Starkill – Virus Of The Mind
Reviewed by Kevin Hathaway
I don’t usually fancy myself a melodeath kind of guy, but Starkill’s debut Fires Of Life grabbed me like few melodeath albums have when it came out early last year. It was brutal and cheesy without either element detracting from the other, and it had more wicked guitar licks than you could shake a stick at. The vocals didn’t make me want to drive the nearest sharp object through my ears either. It was like if Children of Bodom didn’t suck! All right, that was a low blow, but Fires Of Life still holds up pretty well coming from someone who doesn’t really consider himself a fan of melodeath. So I was kind of excited to hear about follow-up Virus Of The Mind. Could they recapture the magic that made Fires Of Life such a rare treat for my musical taste?
Well, they came close. While not capturing the beautiful mix of brutality and cheese of the debut, Virus Of The Mind is a respectable effort in its own right. The music is a lot more dramatic, with a gaggle of symphonic bits scattered throughout, like the somber violin melody repeated throughout the title track. It’s also a lot more bare-boned and straightforward, but I wouldn’t say watered-down. The riff-to-solo/guitar lick ratio is a lot more even this time around. The songs fall into a more digestible running time, mostly clocking between four and five minutes. Cleans vocals are new to the fold, neither adding to nor detracting from the experience.
Seeing as I don’t listen to a whole lot of melodeath, it’s hard for me to draw comparisons aside from the big names. Parker Jameson largely runs the show here, tackling lead vocals, lead guitar, and keyboards. His vocal style brings to mind Jari Maenpaa, with more of a melodic black metal rasp at times, but remains fairly intelligible. The guitar acrobatics of Alexi Laiho also seem to leave a huge impression upon the band, but not as much as they did on Fires Of Life, clearing the path for much more sophisticated symphonics than were present on the debut.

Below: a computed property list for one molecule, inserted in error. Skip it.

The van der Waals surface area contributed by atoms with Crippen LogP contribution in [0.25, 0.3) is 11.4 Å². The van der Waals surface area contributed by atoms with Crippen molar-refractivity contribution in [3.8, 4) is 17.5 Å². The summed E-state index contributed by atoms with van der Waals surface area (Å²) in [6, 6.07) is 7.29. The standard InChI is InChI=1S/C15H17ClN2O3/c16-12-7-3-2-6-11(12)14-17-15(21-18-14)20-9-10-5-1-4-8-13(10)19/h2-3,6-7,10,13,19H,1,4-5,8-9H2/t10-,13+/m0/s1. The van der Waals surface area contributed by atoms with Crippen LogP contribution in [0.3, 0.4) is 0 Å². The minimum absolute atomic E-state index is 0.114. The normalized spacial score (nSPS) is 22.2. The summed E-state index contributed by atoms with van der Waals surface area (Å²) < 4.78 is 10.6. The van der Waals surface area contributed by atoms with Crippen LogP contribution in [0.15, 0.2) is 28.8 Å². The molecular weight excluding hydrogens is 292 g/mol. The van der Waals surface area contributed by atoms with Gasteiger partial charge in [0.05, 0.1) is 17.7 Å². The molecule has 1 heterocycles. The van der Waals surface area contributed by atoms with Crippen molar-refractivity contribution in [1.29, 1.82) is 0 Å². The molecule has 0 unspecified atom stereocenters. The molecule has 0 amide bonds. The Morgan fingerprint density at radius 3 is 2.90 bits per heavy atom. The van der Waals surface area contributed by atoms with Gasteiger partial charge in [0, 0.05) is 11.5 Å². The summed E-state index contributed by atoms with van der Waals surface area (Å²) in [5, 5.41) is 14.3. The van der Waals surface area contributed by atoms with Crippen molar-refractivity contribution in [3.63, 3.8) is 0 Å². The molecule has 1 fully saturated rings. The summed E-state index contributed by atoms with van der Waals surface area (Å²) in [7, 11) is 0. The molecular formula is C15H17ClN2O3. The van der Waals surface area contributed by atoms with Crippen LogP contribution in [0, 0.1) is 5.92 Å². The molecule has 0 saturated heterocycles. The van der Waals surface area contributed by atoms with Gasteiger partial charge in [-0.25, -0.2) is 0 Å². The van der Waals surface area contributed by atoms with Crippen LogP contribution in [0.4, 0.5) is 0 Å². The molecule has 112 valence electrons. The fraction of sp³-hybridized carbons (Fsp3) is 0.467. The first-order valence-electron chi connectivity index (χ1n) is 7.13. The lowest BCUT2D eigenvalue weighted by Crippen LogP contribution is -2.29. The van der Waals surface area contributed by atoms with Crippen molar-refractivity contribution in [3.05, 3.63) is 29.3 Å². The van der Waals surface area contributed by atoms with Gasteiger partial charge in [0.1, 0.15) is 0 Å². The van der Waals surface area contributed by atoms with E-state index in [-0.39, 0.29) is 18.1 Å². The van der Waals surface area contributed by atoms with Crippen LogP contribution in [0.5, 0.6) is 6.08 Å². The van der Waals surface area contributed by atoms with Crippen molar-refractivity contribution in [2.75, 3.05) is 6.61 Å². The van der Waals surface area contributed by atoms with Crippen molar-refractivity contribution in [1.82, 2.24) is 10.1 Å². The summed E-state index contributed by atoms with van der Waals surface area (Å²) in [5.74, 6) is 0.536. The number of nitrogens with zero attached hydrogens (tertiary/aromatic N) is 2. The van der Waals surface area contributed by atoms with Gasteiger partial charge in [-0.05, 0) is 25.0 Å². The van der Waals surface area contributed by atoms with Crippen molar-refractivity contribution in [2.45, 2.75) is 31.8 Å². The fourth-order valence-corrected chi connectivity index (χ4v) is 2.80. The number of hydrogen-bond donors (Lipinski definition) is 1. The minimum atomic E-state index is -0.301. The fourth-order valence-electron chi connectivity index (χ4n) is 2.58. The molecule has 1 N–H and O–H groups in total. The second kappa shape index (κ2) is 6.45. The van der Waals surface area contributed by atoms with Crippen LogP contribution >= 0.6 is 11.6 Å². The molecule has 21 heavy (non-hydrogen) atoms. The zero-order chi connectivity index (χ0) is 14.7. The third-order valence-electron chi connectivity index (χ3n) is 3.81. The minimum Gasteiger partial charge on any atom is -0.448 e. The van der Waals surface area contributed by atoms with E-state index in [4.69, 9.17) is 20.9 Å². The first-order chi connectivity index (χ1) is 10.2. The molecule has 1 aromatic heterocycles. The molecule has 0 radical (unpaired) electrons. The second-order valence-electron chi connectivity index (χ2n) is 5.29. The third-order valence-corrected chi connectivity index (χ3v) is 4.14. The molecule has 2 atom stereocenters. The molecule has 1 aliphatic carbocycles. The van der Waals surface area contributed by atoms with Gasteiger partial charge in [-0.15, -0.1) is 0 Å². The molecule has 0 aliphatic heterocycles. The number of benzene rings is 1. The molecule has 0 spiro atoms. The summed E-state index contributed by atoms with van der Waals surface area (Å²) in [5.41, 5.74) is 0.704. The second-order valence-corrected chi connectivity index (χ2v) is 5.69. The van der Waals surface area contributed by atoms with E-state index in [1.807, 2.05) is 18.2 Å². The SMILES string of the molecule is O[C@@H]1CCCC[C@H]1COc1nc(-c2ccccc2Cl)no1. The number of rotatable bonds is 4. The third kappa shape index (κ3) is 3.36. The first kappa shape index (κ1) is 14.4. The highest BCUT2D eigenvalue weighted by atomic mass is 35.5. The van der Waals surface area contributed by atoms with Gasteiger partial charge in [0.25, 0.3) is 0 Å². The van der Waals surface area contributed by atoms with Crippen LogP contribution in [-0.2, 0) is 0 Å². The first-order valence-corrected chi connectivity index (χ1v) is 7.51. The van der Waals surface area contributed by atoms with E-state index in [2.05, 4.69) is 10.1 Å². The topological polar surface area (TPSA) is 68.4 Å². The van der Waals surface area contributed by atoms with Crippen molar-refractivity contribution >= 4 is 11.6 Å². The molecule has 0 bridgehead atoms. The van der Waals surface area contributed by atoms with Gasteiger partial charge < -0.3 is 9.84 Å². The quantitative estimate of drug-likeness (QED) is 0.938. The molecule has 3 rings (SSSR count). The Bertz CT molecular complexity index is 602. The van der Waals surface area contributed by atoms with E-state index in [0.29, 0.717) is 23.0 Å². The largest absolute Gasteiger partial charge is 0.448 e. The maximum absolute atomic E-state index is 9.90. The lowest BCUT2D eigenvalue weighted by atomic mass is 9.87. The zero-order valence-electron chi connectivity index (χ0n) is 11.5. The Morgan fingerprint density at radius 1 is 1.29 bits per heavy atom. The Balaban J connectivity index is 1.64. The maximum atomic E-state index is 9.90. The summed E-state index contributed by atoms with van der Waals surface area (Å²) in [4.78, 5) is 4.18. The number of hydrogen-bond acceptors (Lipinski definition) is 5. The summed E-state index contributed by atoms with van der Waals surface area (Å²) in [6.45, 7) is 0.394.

The album loses steam at a few points with a few filler tracks (could they loop that piano line in “When Hope Fades” any more?), but great stuff like the one-two punch of openers “Be Dead Or Die” (despite its lengthy intro) and “Winter Desolation” can still be found, and “My Catharsis” proves to be a cathartic shred-fest. I’m still more likely to return to Fires Of Life, but Virus Of The Mind had awfully big shoes to fill. As it is, this is a perfectly fine melodeath album with no major flaws beside the unfortunate fate of having to follow up one of the most under-rated metal gems of last year.
P.S, does the album cover remind anybody else of Serenity’s War Of Ages? No? Just me? Okay.
3.5 // 5